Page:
Since Andry Rajoelina seized power in a coup last March, international mediators, donor countries and opposition leaders have been pressing for a power-sharing government and new elections.

Feb 17, 2010

Gunmen stop Ethiopia candidates registering-group

ADDIS ABABA, Feb 17 (Reuters) – Ethiopia’s main opposition coalition said on Wednesday that some of its candidates were being prevented at gunpoint from registering for national elections in May.

The eight-party coalition, Medrek, also said it had obtained a ruling Ethiopian Peoples’ Revolutionary Democratic Front (EPRDF) newsletter calling on party officials to follow, photograph and document the movements of opposition members.

"In a lot of areas we have faced serious problems," Medrek spokesman Merera Gudina told a news conference.

"In some areas our candidates were turned back at gunpoint. A candidate’s driver was told to leave town immediately or his car would be burned," he said.

The Horn of Africa country’s election will be the first since a government victory in 2005 was disputed by the opposition. About 200 street protesters were killed by security forces and the main opposition leaders imprisoned.

Analysts say Medrek is the main threat to the 18-year-old government of Prime Minister Meles Zenawi, but the ruling party is still expected to win the May 23 poll. [ID:nL1641132]

The opposition says this is because they are harassed and jailed. The government says the opposition is trying to discredit the poll because it has no chance of winning.

Meles was hailed as part of a new generation of democratic African leaders in the 1990s but rights groups have increasingly criticised him for cracking down on opposition in sub-Saharan Africa’s second most populous nation.



GATHERING EVIDENCE

Meles has agreed an electoral code of conduct with three opposition parties — two of which are dismissed by opponents as EPRDF aligned. Medrek refused to take part in talks saying crucial issues such as electoral board reform were left out.

Government spokesman Shimeles Kemal told Reuters the code outlined complaint procedures but the opposition had not yet used it to make allegations about being threatened at gunpoint.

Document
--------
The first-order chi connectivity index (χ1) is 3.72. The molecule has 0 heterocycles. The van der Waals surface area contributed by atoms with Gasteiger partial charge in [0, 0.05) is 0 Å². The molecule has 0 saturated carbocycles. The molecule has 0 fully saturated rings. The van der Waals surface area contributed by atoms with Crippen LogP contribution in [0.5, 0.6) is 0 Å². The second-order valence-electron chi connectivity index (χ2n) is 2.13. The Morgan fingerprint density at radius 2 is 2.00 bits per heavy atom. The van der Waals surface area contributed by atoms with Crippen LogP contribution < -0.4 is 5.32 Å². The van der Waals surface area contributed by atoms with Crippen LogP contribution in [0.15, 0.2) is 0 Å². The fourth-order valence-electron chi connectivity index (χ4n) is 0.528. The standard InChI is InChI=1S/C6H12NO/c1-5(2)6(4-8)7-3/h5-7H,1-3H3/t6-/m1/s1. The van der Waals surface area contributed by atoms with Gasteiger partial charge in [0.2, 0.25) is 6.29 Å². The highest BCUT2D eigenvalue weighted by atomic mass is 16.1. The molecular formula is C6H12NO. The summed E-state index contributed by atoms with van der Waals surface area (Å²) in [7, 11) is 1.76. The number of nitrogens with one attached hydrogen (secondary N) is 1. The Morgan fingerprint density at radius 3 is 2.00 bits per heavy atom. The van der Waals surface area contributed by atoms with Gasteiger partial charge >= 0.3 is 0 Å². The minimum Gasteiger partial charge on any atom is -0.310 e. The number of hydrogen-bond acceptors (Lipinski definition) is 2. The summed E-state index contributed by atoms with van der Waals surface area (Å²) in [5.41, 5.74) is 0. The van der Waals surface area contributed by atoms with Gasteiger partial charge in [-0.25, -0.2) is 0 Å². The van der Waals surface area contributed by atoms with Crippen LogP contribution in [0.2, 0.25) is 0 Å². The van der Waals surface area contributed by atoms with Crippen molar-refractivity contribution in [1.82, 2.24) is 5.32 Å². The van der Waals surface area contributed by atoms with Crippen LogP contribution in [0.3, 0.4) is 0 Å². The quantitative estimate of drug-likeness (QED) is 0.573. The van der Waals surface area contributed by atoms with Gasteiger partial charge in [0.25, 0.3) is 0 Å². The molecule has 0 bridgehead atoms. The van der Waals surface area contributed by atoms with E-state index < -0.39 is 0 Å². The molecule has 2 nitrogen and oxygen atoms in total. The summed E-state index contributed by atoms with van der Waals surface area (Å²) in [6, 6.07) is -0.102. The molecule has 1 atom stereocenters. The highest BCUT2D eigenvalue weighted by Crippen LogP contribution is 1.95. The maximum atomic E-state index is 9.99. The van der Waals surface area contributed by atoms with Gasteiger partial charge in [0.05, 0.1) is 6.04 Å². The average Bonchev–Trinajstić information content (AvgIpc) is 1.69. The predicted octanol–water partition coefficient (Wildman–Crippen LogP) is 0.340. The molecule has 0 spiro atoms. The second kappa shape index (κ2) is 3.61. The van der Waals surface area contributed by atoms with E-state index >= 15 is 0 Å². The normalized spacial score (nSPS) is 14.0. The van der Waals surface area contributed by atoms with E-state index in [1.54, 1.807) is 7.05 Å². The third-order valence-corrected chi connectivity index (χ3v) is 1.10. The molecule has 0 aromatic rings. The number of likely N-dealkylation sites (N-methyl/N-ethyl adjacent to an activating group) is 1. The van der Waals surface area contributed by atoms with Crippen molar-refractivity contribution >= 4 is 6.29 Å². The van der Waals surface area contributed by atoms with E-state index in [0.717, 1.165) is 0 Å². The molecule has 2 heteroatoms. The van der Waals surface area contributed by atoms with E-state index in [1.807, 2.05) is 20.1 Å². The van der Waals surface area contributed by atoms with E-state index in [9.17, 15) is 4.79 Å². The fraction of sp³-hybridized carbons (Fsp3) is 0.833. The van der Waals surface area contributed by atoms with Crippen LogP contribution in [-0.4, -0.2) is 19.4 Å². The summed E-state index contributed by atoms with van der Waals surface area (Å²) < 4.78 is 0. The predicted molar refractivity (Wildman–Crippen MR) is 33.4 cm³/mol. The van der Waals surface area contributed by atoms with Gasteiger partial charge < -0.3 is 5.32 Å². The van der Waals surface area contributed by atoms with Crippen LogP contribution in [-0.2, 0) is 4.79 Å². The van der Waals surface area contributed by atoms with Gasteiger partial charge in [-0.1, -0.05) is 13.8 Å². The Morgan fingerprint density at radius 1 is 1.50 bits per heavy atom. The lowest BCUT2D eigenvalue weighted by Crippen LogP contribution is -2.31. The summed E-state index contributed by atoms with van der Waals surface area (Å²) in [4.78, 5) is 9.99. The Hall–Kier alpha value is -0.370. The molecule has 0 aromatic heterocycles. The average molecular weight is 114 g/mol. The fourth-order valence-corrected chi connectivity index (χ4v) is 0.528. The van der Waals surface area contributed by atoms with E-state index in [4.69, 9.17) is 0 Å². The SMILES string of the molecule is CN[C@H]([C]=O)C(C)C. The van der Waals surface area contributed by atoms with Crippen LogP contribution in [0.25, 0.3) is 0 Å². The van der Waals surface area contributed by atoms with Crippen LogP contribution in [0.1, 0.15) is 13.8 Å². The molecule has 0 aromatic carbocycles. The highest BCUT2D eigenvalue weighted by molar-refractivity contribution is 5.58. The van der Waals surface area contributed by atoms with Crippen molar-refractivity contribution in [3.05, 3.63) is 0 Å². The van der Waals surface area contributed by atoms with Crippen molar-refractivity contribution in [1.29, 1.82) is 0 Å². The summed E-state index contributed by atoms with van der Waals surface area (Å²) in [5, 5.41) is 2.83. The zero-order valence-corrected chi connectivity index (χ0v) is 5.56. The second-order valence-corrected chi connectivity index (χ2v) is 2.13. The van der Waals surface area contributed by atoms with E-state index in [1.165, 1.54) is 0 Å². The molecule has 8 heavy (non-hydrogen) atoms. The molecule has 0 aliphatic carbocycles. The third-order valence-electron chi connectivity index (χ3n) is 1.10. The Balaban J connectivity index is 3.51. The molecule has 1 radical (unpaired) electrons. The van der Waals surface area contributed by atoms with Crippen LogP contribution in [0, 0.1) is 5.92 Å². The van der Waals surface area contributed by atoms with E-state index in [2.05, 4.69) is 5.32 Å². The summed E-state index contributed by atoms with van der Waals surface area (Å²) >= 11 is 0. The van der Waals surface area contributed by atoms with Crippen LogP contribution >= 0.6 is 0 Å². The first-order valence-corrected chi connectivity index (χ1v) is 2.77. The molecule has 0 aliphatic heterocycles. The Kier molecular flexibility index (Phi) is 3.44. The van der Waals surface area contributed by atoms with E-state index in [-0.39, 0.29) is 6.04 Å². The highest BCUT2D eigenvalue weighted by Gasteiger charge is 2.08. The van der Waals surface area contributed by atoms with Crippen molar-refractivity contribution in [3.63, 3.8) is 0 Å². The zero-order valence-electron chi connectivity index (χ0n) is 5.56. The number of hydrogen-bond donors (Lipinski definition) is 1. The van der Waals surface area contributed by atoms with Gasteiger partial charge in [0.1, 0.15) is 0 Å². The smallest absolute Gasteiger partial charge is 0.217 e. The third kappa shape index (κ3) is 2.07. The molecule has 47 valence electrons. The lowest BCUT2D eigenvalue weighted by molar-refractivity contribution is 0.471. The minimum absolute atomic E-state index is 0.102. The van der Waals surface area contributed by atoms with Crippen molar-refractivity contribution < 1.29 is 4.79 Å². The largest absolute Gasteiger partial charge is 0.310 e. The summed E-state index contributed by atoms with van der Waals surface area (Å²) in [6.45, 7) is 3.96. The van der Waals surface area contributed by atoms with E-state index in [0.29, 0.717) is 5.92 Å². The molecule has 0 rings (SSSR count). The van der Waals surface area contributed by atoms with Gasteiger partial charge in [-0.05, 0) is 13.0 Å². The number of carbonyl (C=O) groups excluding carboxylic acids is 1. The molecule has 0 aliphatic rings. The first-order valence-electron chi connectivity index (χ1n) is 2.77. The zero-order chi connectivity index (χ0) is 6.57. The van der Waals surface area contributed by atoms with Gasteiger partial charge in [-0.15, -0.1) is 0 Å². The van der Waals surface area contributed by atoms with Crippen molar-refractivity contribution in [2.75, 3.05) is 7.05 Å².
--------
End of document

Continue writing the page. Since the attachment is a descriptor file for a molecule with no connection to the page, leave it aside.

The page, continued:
"If they want to make the complaints officially they can, and they will be investigated," Shimeles said. "Why haven’t they? Most of the complaints the opposition have made publicly so far have been proven to be false."

Medrek described the EPRDF members newsletter it had obtained as an "election manual".

"It describes us as anti-Ethiopia, anti-people, anti-peace, anti-development, all kinds of anti," Merera said, showing the document in Amharic to the media.

Former Ethiopian President Negaso Gidada, who joined the opposition after falling out with Meles, said the newsletter tells ruling party officials to track opposition members.

"It tells them to get any kind of document in your hand from opposition parties in your area," Negaso told Reuters. "And these documents could serve as evidence to be used against opposition leaders to accuse them and bring them to court."

Ruling party spokesman, Hailemariam Desalegn, acknowledged that EPRDF members had been told to observe opposition members, but only to ensure they were not violating the code of conduct or provoking civil disobedience.

"The opposition always makes unfounded allegations against us," Hailemariam told Reuters. "We need to ensure that if we accuse them, we have evidence."

Candidates have five more days to register for the poll. (Editing by David Clarke and Jon Boyle)




Feb 13, 2010

Federer reduced to tears on visit to Ethiopia

KORE ROBA, Ethiopia (Reuters) – World number one Roger Federer sends the ball spinning into the net.

His opponent, Ethiopian teenager, Jirata Demksa, smiles and prays the Swiss is having an off day.

    • About Barry

      "Irish journalist who has lived in the Horn and east Africa since 2006 - first in Ethiopia, then in Uganda - covering politics, elections, society, culture and economics across the region. I have also worked for Reuters in Tunisia, Iraq and Libya and was part of the team that dominated coverage of Muammar Gaddafi's killing. Always welcome a good chat over on Twitter: @malonebarry"
      Hometown: